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Thanksgiving 2020 for an Economist

Hindsight is 20/20, or so the saying goes. This year of 2020 has been most unusual. Even as news of the novel coronavirus emerged at the beginning of the year, I did not foresee such a pandemic nor did I expect the policy responses we have had. Many lives have been upturned and the odds of returning to what was once normal look increasingly slim. Eyesight of 20/21 is worse than 2020 ... and the year 2021 is next. Always wanting to be optimistic, I'll proudly say that my 20/20 hindsight gives me many reasons for gratitude, even as the academic's disease of myopia has kept me from having 20/20 vision (quite literally). The pandemic can show us problems, but it has shown me just how good things were and still are. Here is my short list:

  1. Eyesight. My vision may not be 20/20, but it actually quite close. I never cease to be grateful for this sense of vision that lets me do my job (which I love) and provide for my family (whom I love). It seems so simple that it is easy to overlook, but healthy eyes are an amazing blessing.

  2. Computing power and data to go with it. It never ceases to amaze me how fast computers can crunch numbers. Being able to go to FRED or some other data source and get what I need at the click of a mouse - how fortunate can I be?

  3. A good dissertation adviser. Graduate school is long since over and I don't miss the first year. Things eased up after that and have kept getting better. I owe a lot to my adviser, Dr. Randall Holcombe, who was always patient, supportive, and upbeat, and who never wavered in setting high expectations.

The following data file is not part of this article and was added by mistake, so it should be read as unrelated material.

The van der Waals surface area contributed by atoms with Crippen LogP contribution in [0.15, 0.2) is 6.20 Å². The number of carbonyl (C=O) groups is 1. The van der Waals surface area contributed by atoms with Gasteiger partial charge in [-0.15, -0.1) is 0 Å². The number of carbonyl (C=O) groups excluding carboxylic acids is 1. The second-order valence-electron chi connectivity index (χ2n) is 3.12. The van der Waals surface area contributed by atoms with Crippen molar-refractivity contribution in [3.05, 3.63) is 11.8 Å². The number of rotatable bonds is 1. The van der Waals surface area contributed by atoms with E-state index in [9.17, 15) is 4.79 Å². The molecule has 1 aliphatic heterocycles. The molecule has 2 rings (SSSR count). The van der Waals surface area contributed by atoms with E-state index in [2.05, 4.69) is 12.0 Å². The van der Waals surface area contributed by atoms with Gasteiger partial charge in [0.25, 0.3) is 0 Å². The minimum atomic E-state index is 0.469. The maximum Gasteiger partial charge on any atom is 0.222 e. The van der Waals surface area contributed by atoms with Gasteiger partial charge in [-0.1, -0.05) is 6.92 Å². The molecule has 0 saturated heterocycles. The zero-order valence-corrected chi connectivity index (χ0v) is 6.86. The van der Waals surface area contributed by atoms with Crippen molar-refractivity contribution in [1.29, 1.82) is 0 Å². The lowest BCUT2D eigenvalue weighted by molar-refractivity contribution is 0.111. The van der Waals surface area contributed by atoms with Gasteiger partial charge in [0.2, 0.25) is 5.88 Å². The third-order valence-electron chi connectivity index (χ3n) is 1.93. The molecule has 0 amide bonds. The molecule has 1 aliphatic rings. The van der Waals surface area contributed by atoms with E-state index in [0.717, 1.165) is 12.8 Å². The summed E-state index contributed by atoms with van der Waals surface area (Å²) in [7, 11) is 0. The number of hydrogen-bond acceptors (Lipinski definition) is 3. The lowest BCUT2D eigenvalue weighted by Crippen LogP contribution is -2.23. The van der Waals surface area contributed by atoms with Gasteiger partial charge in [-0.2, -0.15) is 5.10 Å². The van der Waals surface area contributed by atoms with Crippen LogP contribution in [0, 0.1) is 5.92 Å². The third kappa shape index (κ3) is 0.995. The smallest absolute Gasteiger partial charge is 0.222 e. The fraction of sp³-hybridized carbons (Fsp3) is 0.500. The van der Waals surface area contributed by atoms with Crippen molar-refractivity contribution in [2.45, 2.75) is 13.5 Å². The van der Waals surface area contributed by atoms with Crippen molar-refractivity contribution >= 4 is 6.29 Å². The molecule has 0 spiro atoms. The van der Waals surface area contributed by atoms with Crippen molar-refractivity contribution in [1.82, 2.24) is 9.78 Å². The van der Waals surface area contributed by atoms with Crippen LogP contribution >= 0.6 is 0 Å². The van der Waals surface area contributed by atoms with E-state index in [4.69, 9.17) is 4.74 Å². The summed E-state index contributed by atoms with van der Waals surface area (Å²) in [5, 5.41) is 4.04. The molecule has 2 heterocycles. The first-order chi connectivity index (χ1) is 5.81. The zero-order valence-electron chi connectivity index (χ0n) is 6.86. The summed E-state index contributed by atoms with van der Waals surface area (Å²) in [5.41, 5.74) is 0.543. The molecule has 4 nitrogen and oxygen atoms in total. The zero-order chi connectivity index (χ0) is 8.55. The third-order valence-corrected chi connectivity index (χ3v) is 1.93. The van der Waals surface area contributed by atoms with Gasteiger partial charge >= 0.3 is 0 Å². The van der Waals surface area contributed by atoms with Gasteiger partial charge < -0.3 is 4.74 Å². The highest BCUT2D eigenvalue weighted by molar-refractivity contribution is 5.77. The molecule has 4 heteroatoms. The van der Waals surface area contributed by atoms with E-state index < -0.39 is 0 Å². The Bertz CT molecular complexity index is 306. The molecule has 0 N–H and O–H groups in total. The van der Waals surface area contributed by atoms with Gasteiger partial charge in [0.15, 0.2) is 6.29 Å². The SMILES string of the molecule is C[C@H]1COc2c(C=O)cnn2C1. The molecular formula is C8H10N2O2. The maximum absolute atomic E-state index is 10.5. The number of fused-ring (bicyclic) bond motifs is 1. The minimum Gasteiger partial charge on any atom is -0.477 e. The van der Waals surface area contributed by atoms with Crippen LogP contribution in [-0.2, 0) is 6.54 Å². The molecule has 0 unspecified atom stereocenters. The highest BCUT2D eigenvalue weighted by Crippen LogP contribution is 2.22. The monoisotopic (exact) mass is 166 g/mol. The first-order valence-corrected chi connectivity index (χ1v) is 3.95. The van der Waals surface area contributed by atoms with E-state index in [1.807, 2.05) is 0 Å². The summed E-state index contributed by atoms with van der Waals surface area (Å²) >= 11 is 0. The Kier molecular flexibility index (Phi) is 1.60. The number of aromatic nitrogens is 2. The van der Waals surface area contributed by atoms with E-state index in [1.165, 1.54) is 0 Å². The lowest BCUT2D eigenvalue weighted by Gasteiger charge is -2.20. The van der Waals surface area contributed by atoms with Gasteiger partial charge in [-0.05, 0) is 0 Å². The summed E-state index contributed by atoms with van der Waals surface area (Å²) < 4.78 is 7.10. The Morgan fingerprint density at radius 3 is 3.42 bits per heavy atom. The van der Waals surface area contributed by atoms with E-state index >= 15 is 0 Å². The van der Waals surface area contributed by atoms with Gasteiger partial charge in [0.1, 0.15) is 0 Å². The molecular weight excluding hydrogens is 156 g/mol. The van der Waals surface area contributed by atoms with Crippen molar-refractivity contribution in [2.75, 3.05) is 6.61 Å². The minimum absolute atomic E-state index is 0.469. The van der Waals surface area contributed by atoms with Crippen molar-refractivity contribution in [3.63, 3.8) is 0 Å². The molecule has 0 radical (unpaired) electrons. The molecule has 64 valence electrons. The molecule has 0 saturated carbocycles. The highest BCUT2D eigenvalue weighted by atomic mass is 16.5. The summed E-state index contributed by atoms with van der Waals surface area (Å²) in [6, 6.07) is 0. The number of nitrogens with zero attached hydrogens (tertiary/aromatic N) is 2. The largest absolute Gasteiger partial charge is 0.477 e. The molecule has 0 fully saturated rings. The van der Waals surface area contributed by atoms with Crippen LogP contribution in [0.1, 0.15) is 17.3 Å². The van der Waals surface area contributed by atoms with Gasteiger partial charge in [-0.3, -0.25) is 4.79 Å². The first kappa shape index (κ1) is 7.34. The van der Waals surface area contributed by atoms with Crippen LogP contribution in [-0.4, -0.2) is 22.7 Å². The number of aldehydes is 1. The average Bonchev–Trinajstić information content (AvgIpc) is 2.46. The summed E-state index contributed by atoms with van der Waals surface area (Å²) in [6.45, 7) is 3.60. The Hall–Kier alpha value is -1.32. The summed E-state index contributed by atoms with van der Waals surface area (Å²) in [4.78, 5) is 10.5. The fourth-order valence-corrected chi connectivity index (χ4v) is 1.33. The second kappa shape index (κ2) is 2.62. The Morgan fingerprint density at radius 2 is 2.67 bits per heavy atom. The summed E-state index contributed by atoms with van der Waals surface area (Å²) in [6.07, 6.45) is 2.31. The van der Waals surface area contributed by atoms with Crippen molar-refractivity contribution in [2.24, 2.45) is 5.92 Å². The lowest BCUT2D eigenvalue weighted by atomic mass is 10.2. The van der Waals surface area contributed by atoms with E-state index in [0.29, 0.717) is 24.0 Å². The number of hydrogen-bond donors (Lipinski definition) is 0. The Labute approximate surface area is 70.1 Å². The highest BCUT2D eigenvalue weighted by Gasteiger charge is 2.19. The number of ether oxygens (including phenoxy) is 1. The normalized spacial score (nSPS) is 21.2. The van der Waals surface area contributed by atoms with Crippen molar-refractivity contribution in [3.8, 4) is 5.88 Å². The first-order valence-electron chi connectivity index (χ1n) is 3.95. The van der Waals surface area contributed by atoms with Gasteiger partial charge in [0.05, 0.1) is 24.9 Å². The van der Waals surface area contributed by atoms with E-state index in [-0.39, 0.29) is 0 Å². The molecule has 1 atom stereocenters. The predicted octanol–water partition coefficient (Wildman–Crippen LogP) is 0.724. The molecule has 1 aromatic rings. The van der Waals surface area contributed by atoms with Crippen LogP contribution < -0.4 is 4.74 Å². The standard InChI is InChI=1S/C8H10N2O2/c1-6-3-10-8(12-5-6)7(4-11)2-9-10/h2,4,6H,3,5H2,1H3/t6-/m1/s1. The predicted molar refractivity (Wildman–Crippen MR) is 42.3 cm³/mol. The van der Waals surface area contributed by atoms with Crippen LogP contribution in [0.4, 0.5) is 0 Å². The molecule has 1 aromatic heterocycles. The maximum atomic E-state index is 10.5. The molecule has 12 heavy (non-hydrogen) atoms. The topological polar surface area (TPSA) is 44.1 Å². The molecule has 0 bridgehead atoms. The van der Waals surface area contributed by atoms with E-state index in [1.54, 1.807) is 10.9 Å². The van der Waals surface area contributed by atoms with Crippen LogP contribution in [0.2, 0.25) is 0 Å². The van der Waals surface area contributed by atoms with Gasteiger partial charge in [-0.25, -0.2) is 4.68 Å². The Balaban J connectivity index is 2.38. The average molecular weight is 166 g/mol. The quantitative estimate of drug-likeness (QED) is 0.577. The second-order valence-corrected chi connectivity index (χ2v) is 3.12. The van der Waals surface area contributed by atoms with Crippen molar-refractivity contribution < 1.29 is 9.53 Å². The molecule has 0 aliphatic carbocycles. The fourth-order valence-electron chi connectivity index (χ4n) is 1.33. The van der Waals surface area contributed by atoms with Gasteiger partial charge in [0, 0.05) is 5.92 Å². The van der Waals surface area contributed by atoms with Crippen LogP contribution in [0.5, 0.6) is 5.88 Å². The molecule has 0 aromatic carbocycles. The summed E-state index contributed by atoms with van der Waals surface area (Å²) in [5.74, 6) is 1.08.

4. Medicines to alleviate COVID-19 symptoms. I had COVID-19 during the rush of panic buying this spring. I couldn't find the medicines I wanted to have on hand because the stores were empty, but I did find something that will remain nameless so as not to endorse a product for off-label use. I managed to ease the fever enough to teach online isolated in a basement before I got the diagnosis. As much as I prefer face-to-face teaching, I'm glad that Kennesaw State closed the campus so I couldn't unknowingly spread the virus. I was sick when testing wasn't widely available.

  5. Employment. Life is uncertain for everyone these days. If teaching online while battling a fever seems unpleasant, that's because it is. But I'm grateful I didn't have to file for unemployment benefits just to eat.

  6. Safe food. It is so easy to take for granted that the food we buy is safe. I was able to eat during the lockdowns, but food is only good if it nourishes and doesn't harm. Every now and then, there is a news story about some outbreak somewhere in this country, but it is generally localized. The fact that I can go to whichever grocery store I please and have the food be safe is a luxury that much of the world lacks. The fact that more than 300 million people all across this country can do it is amazing. Being the economist that I am, I would like to extend this blessing to the places that lack it. Until then, if I can make much of a difference, I'll be grateful for what I have.

  7. Peace after the election. The threat of violence was hyped up and, although there were a few isolated instances, I'm grateful that it hasn't really materialized. Someone like me won't ever be pleased with the outcome of most political systems. I don't know many people who are genuinely pleased with everything that happened during this past election now that the winners and losers are known; I certainly am not. The world is not over yet, however, and there will be more chances to try to get our preferred outcomes. The place where I live is better than could have been hoped for throughout most of human history. The Thanksgiving holiday is just ahead and, although there are stories of families being torn apart over politics, I'm glad mine isn't one of them. (As a side not, avoiding political talk in general can really help with that.) For my family and myself, Thanksgiving will be a day to give thanks for our Lord and Savior Jesus Christ, and enjoy a hearty meal.

"O give thanks unto the Lord, for he is good: for his mercy endureth for ever." Psalm 107:1 KJV

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